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News & Views of Phillips Since 1976
Wednesday June 12th 2024

Peace House Community: June ’23

Which is Worse: A Viper, a Cobra, or an Adder?

By MARTI MALTBY

a photo of the author
Marti Maltby

Decades ago, I heard my supervisor speaking with a friend about their respective marital troubles. They had very different challenges in their marriages, but they understood each other’s struggles. Being young, single, and stupid, I made some naïve comment that was meant to be helpful. My supervisor laughed at my ignorance and commented, “When it comes to our wives, it’s a question of whether you want to face a viper, a cobra, or an adder.” (Sorry for the implied sexism of that story. If I had a female supervisor, I’m sure it would have been a choice between a jackass, a mule, or a donkey.)
My supervisor’s comment keeps coming back to me when I recognize a situation with no “good” options, just options that hopefully are less harmful than others. One such situation came up at the April City Council meeting when the City reported that it has spent between $5.5 and $7.5 million since 2020 to close the various homeless encampments that have sprung up, migrated, disappeared, reappeared, and generally confounded everyone.
Since there is no good answer to the encampments question (other than building enough homes to house everyone, which has its own built in problems), I won’t offer any solutions. Like most other people, I can say what I would do if I had the power to change the system, but my solution would fail, just as all the other proposed solutions would fail. If I choose to face an adder, I’ve avoided the dangers of the cobra and viper, but I’m still in danger. If I choose one way of dealing with the encampments, I avoid the weaknesses of other approaches, but I still have to deal with the weaknesses I have chosen.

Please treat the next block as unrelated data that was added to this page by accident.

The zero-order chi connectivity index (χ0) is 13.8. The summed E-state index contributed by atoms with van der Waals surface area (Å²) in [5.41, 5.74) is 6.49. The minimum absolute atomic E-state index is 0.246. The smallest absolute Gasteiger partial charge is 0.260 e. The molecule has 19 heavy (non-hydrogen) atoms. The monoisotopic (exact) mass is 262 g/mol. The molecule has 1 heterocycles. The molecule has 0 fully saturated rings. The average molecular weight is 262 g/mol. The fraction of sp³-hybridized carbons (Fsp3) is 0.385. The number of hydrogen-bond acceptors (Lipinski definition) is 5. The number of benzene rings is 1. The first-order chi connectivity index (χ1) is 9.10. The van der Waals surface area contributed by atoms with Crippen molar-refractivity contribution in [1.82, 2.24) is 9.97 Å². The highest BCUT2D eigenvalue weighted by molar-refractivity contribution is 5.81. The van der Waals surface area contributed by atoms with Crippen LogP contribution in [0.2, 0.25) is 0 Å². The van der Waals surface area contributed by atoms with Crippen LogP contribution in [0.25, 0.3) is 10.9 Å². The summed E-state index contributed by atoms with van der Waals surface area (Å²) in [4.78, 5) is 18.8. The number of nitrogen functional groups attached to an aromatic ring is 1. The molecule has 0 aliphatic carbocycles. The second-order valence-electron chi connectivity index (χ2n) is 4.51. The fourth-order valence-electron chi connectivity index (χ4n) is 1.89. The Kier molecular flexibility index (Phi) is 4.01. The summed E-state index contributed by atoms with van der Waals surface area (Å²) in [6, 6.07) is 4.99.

The Council meeting and the report by City staff illustrated this dynamic. Do you close camps, forcing those who are already homeless to go through a period of even greater instability? Do you leave the camps there, and let the residents deal with the dealers, traffickers, and predators who prey on the camps? What do you say to neighbors who are affected by the camps, and how do you compare the inconvenience they experience from the camps with the inconvenience the camp residents experience from being homeless?
I’m sure many people have balked at the amount of money the City has spent on closing encampments rather than housing the people living in the camps. Unfortunately, $7 million isn’t enough to build enough housing to solve the problems that create the encampments. While $7 million is enough to pay the rent and provide support services for the campers for some time, this is a Band-Aid solution. As long as the number of people who need homes exceeds the number of homes available, we will have homeless people, and we will have encampments.
Whether we close the encampments, support them, police them, provide services to them, or ignore them, we still face the choice of the viper, the cobra, or the adder. No matter what we choose, we will not succeed, at least not in the short term. Until we somehow overhaul our entire system, we will only have less bad options, not good ones.

Marti Maltby is an avid cyclist, Director at Peace House Community, and an obnoxiously proud Canadian.

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